I travel on airplanes quite a bit, but I’m rarely searched as thoroughly as I am before I board the 2.5 hour flight to Raleigh-Durham, North Carolina. I’m running late, so I am jittery. Even when I fly back and forth between Karachi-Houston, I’m generally only surface-checked, but this time, I am pulled to the side for a “deep” search.
“It’s just random,” says the officer. “You ever been through this?”
“Not for a while.” He and his partner x-ray my body and she pats me down. Then, he begins to go through my carry-on luggage. He draws out one book after another. “Why are you traveling with these?”
I tell him that I’m going to be giving a talk and a reading at a university. He draws out my DVD, turns it around and then puts it back. He looks through all my papers to make sure that the name that appears somewhere matches mine.
“Now watch me closely,” he tells me. “I’ll be going through your wallet so you need to keep your eyes on me. “ He takes out my credit cards and stares at them one by one.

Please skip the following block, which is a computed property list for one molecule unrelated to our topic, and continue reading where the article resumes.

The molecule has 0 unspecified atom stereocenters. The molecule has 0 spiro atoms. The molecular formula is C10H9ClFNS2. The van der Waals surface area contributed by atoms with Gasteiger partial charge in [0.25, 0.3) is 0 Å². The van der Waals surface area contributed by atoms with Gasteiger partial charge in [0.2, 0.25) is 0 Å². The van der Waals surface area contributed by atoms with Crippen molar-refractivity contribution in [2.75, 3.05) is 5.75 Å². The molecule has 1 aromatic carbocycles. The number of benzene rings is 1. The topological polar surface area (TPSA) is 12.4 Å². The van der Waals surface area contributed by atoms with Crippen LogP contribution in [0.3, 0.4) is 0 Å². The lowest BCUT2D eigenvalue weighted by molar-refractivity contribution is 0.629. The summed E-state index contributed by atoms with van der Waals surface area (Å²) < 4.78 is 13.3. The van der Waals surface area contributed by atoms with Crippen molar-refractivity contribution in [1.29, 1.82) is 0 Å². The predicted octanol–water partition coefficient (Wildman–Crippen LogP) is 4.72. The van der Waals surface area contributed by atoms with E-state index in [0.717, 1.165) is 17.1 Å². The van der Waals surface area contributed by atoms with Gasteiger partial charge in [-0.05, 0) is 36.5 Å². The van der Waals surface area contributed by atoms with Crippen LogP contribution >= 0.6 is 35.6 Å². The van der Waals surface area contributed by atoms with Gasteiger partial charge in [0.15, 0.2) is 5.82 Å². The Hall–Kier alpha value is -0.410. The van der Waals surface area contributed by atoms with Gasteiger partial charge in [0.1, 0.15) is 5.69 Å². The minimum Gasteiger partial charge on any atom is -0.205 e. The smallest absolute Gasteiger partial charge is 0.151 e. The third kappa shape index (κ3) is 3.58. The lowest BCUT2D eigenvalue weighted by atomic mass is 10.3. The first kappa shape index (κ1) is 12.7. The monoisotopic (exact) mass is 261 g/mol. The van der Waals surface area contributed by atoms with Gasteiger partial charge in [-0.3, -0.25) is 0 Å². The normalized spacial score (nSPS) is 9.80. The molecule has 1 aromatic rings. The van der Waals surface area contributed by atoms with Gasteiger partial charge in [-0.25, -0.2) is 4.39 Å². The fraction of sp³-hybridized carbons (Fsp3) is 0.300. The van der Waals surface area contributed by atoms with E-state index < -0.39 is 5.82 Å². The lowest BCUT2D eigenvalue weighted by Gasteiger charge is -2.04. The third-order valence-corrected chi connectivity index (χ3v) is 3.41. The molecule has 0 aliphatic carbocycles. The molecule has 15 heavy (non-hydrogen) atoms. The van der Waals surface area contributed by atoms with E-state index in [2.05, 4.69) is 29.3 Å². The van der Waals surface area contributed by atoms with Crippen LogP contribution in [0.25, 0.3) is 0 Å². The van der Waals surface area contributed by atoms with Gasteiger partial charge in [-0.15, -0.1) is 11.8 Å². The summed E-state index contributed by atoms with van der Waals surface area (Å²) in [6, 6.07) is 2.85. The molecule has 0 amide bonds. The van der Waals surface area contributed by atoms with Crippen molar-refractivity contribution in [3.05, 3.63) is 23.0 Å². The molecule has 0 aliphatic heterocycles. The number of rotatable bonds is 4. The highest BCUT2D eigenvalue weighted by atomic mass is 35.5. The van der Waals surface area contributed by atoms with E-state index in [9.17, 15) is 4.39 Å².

As he peruses my documents, I am aware that my flight will leave in 20 minutes— and I still need to get to the other side of the airport.
“You’ll make your flight,” he tells me. “We have to do this. It’s random.”
Another security guard comes over and starts to chat with me as he continues to search through my wallet and my backpack. She also assures me: “You’ll make your flight.”
Finally, when they’re done, I race through the terminal, wondering why they picked me this time. Miraculously, I manage to make it to the gate, aware that I am the very last passenger.
The moment gets increasingly surreal when a blond Continental Airlines attendant welcomes me on board and says: “Karachi? Shukria.” She only smiles when I ask her how she learned to say thank you in Urdu.
As I struggle to find space for my bag, I tell myself to remember not to wear my Karachi t-shirt (made by Daku) in US airports again.